Egyptologists, teaching, pedagogy, egyptian history
This paper was originally given at the professional workshop In Search of Egypt's Past: Problems and Perspectives of the Historiography of Ancient Egypt; A North American workshop at the University of British Columbia, Vancouver, inaugurating the Journal of Egyptian History, April 23-24, 2008, most of the remaining papers of which will appear in Fascicle 2 of this journal. While many Egyptologists teach Egyptian history, we often fail to carefully conceive of just what this means. Teaching history is more than conveying facts about a time period, it is also teaching how to analyze and (re)construct history. Our classes may often teach this aspect as well, is it explicit? And are we equipping graduate students with the ability to both do and teach history well? This training has a direct impact on their employability as well as their scholarship. A survey and study of history department outcomes reveals areas we can improve our history teaching and our training of graduate students. Moreover, as Egyptologists, we have a significant offering to make to teaching history.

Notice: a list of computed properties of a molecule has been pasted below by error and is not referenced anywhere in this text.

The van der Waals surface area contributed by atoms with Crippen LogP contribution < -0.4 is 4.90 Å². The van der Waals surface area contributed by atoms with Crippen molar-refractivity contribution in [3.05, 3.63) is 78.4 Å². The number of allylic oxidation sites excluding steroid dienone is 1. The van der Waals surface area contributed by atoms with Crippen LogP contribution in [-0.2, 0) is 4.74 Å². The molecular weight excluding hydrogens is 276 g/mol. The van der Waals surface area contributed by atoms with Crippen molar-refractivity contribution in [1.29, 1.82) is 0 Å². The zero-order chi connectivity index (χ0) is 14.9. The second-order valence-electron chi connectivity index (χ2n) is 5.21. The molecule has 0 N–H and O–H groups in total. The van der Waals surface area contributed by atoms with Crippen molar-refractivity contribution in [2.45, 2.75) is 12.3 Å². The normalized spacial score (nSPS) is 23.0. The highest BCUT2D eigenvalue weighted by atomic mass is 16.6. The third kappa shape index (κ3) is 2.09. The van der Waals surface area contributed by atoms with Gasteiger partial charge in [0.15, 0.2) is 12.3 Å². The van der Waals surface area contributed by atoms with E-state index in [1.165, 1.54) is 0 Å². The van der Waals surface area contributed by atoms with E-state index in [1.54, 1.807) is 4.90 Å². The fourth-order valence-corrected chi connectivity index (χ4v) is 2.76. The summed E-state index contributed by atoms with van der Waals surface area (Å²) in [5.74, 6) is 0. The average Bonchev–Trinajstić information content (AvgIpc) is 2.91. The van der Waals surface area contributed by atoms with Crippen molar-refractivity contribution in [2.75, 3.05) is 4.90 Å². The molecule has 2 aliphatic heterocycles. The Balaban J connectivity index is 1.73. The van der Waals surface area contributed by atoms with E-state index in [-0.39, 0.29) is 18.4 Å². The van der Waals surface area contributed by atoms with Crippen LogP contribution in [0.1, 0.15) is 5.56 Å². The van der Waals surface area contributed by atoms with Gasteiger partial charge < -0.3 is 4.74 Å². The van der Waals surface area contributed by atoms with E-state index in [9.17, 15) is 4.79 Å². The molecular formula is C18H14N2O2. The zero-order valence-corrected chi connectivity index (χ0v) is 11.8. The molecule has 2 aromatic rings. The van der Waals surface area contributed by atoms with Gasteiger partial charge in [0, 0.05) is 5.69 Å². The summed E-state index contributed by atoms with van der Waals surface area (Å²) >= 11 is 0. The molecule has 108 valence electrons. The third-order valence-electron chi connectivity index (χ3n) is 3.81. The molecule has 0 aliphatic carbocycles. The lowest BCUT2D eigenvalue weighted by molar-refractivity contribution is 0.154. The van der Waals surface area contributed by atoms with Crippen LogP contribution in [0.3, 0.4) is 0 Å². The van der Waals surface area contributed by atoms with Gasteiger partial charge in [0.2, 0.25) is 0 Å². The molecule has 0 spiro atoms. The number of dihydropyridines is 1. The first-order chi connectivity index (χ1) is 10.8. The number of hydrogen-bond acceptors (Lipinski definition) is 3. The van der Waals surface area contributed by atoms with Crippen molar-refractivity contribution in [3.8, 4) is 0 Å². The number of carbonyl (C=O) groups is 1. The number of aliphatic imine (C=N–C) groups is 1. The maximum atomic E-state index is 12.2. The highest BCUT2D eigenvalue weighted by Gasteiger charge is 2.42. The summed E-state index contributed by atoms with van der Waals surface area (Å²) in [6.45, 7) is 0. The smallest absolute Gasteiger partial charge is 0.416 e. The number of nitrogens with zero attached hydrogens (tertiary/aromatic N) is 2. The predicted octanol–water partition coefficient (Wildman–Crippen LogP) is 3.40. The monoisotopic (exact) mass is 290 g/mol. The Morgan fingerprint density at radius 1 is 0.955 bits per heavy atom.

Original Publication Citation
The Journal of Egyptian History, 2/1-2 (29): 173-231
BYU ScholarsArchive Citation
Muhlestein, Kerry M., "Teaching Egyptian History: Some Discipline-Specific Pedagogical Notes" (2009). All Faculty Publications. 848.
Brill Academic Publishers
© 2009 Brill Academic Publishers
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